Sound proofing in high impact areas

A first request for an answer to a problem. This one comes from a community centre in Cardiff and refers to how to help sound proof a community hall but also to keep a surface that will take the knocks and scrapes associated with playing games etc.

There are a couple of issues here and actually a common solution can be found that will help both.

Sound really comes in two main forms, ambient and impact. Ambient sounds are background mid range noises like talking, general hubbub etc, whilst impact noises are lower frequency and tend to be louder. To reduce sound transmission one requires a variety of material types that will affect different frequencies. Having heavy weight dense materials mixed with lighter weight ones and also ones that have a cushioning affect mean that the different frequencies of sound can all be reduced.

If we look at recording studios for example they use a range of techniques like having a ‘floating room’ where rubber is placed between structures to absorb sound and so isolate the sound studio. They also use angled glass of differing thicknesses to deflect sound and to reduce sound transmission across a greater range of frequencies. The room is also sealed so that there are no sound leakages, so a constant seal is important. Care is taken to ensure that rooms do not set up their own resonances because of having parallel walls, so walls are made to be angled and have ‘rougher’ edges as this disperses the sound in a less echo-ey manner.

So when looking at a community centre one can see that it is possible to use an internal system to reduce the noise transmission just by having an internal wall made of different materials with different densities, mass, resonance frequencies and also potentially with varying surfaces / angles.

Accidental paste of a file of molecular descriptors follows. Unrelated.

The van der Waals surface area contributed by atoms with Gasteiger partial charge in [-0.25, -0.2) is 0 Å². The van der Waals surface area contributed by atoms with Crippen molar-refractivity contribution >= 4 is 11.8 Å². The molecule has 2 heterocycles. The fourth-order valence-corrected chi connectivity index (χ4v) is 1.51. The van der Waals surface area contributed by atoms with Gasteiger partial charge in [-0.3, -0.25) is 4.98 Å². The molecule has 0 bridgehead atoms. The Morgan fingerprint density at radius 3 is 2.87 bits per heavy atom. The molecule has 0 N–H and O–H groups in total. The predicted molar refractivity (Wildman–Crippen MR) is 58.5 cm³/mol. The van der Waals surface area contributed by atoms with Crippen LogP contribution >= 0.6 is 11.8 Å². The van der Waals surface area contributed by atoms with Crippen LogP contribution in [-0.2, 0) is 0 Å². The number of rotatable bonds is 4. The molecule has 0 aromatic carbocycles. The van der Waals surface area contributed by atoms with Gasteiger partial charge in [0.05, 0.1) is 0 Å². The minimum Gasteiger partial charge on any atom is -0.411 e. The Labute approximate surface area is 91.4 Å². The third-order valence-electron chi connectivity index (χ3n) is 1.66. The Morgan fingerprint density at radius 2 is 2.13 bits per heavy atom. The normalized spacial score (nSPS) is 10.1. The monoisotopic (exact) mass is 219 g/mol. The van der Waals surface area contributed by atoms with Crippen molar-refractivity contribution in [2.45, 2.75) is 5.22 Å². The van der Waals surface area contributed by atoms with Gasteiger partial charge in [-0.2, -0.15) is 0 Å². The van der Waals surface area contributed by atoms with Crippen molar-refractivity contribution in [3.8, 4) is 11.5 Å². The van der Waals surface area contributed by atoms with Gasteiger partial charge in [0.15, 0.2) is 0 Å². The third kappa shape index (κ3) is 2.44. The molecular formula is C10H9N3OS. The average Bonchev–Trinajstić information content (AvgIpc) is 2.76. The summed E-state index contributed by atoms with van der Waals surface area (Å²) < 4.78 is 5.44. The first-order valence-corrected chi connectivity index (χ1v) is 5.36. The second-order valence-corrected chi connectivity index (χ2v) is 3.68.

There are also specialist materials like very heavy rubber sheeting that can be used to provide even more mass in a structure, e.g. acoustiblok.

So a make up that would have dramatic effect on the sound proofing of a wall would be:

Existing wall

Rubber strip attached to a 100mm stud wall frame

Higher density 75mm insulation(there are a range of ‘acoustic insulations’ available from virtually all the manufacturers)

Acoustiblok sheet (optional)

Heavy weight boards (here we would not recommend plasterboard as it can make sound worse by its resonance), so a product like a 25mm or 50mm woodwool board. These are incredibly strong and can easily take being basked around by footballs etc

Lime plaster / render with an embedded mesh

Silicate paint finish

By having a mix of heavy weight, fluffy and absorbent materials the vast majority of aural frequencies will be radically reduced. Care needs to be taken to ensure that all gaps are sealed up so that leakage is kept to a minimum. All doors and windows will also have to be checked to make sure that they are either double or preferably triple glazed and that there are draught-proof seals in place.

Similar structures can be used in a ceiling, but here there is a additional opportunity to put in different angles and shapes into the structure to reduce the possibility of resonance problems.

So the more mass, the more different types of material and the more deflective the design the better for acoustics.